Member of Turkey’s top judiciary, imprisoned lawlessly, faces risk of death

Mustafa Erdoğan

Mustafa Erdoğan, a dismissed member of Turkey’s top judiciary, has been kept imprisoned in a hospital room under police custody for 8 months despite facing risk of death, reported Turkish media.

Mustafa Erdoğan, a former member Court of Cassation, who was dismissed as part of the government’s post-coup purge of public institutions, has been kept in a holding cell at a private hospital since Dec. 30, 2016.

According to a news story published by Aktif Haber news portal, judicial authorities do not take any note of medical reports even though judge Erdoğan had a brain hemorrhage and was suffering from diabetes mellitus. Despite having four insulin shots, Erdoğan still suffers from diabetic complications. Having broken foot vessels and purple spots on the body, Erdoğan cannot satisfy his needs at intervals.

Despite medical experts told, “When conditions are suitable, therapy can proceed at home. Staying a long time in jail and hospital increases the risk of infection,” the authorities blank the facts.

According to a striking report released by Stockholm Center for Freedom (SCF) on Mach 22, 2017 with the title of “Suspicious Deaths And Suicides In Turkey” there has been an increase in the number of suicides and suspicious deaths in Turkey, most in Turkish jails and detention centers where a torture and ill-treatment is being practiced.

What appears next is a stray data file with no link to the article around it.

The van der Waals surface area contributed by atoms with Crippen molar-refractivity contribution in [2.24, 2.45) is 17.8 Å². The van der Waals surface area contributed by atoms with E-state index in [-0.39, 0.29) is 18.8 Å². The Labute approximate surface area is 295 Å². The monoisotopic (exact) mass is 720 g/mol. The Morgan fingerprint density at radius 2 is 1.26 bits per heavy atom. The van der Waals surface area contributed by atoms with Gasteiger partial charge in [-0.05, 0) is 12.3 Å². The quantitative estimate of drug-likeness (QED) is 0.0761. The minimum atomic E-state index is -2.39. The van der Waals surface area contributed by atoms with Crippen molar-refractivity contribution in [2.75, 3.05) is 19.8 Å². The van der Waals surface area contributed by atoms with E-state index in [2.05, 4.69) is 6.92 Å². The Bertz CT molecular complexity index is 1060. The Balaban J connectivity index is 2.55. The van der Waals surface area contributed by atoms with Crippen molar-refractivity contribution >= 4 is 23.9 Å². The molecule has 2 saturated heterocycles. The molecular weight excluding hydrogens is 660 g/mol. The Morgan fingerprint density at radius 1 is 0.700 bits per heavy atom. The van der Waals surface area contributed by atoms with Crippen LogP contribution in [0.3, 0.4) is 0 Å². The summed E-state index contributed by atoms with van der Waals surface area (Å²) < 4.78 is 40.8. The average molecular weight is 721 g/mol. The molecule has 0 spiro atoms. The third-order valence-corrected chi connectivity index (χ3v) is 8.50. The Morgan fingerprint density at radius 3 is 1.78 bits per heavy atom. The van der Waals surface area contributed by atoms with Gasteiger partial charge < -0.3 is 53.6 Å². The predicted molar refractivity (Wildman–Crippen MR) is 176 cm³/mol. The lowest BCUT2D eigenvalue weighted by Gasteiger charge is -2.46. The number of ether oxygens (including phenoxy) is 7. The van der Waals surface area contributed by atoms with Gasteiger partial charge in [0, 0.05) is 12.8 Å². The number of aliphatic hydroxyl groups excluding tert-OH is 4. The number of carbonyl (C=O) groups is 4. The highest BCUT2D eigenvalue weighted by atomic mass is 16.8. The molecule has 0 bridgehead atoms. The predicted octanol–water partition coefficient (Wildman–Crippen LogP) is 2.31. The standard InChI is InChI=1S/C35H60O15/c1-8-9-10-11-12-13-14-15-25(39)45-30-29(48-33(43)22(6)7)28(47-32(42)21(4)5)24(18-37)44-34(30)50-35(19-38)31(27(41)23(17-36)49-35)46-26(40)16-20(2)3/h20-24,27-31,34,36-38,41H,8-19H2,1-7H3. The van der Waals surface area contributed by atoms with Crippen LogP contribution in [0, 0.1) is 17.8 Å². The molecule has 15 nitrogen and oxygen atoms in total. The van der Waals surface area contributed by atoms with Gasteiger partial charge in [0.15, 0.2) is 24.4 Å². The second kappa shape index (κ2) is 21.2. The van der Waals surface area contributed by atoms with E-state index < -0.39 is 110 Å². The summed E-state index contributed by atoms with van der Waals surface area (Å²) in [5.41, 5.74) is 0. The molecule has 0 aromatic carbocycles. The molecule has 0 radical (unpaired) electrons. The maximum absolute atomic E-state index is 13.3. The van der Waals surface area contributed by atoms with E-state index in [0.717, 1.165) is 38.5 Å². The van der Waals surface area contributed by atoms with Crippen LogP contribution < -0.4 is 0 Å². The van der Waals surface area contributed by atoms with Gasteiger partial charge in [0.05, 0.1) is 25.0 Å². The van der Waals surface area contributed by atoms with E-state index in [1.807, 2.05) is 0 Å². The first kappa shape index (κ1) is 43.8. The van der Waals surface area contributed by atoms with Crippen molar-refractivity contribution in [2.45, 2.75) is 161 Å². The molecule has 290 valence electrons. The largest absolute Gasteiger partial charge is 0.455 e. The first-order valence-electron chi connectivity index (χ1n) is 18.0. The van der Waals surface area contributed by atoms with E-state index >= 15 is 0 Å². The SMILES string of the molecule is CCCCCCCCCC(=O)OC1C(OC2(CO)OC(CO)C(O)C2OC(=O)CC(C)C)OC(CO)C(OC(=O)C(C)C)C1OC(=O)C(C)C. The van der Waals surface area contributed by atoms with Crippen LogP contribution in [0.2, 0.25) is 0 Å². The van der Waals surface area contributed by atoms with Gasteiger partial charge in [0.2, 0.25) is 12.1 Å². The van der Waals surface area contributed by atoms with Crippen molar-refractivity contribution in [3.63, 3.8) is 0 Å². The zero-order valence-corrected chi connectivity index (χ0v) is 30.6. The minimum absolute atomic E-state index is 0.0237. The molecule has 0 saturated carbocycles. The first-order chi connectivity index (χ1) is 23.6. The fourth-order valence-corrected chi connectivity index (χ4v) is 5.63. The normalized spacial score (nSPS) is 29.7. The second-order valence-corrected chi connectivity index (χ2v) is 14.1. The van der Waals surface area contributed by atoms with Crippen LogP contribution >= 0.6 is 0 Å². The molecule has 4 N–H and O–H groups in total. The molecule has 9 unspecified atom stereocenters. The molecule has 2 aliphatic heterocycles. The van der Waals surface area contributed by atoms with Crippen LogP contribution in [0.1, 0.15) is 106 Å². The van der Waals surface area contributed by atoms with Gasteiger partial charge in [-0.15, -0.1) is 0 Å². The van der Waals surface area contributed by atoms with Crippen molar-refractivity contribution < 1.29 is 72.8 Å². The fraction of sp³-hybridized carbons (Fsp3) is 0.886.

Turkey survived a controversial military coup attempt on July 15, 2016 that killed over 240 people. Immediately after the putsch, the Justice and Development Party (AKP) government along with Turkey’s autocratic President Recep Tayyip Erdoğan pinned the blame on the Gülen movement.

Fethullah Gülen, who inspired the movement, strongly denied having any role in the failed coup and called for an international investigation into it, but President Erdoğan — calling the coup attempt “a gift from God” — and the government initiated a widespread purge aimed at cleansing sympathizers of the movement from within state institutions, dehumanizing its popular figures and putting participants of the Gülen movement in jails.

Turkish Justice Minister Bekir Bozdağ has announced on July 7, 2017 that at least 50,504 people have been arrested and 168,801 have been the subject of legal proceedings (investigations, detentions etc.) in Turkey in the framework of the Turkish government’s massive post-coup witch hunt campaign targeting alleged members of the Gülen movement since the controversial coup attempt on July 15, 2016. Among the detainees are some 560 children aged between 0 to 6. Also, arrest warrants have been issued for 8,069 people, according to Bozdağ.

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